Talk about boring: Well drilling near the Salinas River in 1877

Posted by David Middlecamp on August 12, 2013 

Check out the 1 horsepower motor in this 1877 well-drilling equipment advertisement.


The falling levels of the Paso Robles groundwater basin have been in the news recently. When were the first wells drilled?

Hand-dug wells are as old as the shovel, but in the 1870s new technology came to California farm counties. One of the byproducts of gold mining was water development throughout the state. The Industrial Age was bringing new ways to tap aquifers, and uncultivated land was seen as wasteful.

This advertisement is from Sept. 29, 1877, and touts the Great Western Well Auger made in Bloomfield, Iowa. Operators could earn $25 to $50 per day, according to the headline. The motive force was 1 horsepower — a horse — and the equipment was guaranteed to bore at a rate of 10 to 15 feet per hour.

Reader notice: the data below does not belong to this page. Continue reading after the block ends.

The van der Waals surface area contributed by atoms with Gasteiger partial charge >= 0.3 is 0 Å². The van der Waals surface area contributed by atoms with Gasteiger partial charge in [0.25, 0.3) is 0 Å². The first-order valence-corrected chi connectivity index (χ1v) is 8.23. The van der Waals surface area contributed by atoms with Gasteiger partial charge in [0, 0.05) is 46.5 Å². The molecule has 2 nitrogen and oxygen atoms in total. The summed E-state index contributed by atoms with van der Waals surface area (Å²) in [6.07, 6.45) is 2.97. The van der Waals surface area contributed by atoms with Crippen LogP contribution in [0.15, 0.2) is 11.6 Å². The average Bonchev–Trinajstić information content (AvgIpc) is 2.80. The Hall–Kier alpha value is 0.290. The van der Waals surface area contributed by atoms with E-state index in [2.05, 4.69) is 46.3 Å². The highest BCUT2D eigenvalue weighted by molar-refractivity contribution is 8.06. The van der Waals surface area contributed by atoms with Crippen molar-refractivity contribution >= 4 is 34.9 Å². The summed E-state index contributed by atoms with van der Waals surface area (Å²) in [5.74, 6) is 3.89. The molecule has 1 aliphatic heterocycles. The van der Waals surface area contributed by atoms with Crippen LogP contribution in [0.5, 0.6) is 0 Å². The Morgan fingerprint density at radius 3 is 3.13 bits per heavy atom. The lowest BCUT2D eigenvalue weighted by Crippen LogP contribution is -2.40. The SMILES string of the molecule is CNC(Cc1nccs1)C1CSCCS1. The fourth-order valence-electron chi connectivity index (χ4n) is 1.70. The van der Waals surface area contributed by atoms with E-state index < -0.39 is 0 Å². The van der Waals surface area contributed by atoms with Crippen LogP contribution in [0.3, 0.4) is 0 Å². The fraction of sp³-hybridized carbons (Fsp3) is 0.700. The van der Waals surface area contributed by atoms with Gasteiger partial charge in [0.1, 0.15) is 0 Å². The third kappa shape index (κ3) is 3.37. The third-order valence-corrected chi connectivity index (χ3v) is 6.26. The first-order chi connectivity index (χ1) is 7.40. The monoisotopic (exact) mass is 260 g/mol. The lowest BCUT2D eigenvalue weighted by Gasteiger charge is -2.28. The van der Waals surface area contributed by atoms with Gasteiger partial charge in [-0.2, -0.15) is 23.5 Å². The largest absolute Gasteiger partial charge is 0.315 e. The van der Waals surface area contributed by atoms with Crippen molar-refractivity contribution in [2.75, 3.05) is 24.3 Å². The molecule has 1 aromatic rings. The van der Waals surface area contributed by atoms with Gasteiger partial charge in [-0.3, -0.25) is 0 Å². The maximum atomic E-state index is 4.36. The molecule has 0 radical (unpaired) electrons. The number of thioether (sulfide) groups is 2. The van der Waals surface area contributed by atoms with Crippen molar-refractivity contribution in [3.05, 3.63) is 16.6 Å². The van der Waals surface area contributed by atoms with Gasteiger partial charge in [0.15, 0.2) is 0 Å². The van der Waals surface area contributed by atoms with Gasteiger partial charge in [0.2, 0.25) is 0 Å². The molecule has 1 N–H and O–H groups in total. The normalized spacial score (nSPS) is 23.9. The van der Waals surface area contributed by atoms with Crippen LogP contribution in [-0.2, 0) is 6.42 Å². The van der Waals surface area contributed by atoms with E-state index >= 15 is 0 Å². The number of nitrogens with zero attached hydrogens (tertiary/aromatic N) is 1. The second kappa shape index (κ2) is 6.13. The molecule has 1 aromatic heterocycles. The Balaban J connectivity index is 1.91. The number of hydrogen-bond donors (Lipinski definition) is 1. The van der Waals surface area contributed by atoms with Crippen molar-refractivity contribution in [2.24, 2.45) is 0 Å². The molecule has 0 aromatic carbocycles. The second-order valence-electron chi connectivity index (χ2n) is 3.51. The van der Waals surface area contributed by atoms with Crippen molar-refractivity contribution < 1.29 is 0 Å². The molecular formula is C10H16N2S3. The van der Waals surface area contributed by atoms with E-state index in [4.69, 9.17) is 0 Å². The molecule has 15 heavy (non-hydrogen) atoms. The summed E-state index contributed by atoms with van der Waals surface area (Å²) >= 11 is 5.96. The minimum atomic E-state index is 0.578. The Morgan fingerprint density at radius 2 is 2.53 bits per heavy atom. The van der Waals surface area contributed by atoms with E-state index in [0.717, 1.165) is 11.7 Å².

The following article was reprinted in the Tribune on May 15, 1875, from a Monterey County newspaper. Castroville is the last town on the Salinas River before it empties into the Pacific Ocean. It would be interesting to know what the water levels are now for fresh water.

ARTESIAN WELL.—Mr. Jas. McDonald bored lately an artesian well on his farm near the Salinas River, the depth reached being 166 feet. A two-inch pipe conducts a constant stream of the purest water to the surface, and the supply is estimated at a thousand gallons an hour. The entire cost of this successful experiment is placed at $185, trifling indeed compared with the benefit and convenience resulting. We hope other farmers who haul their water will follow this example — [Castroville Argus]


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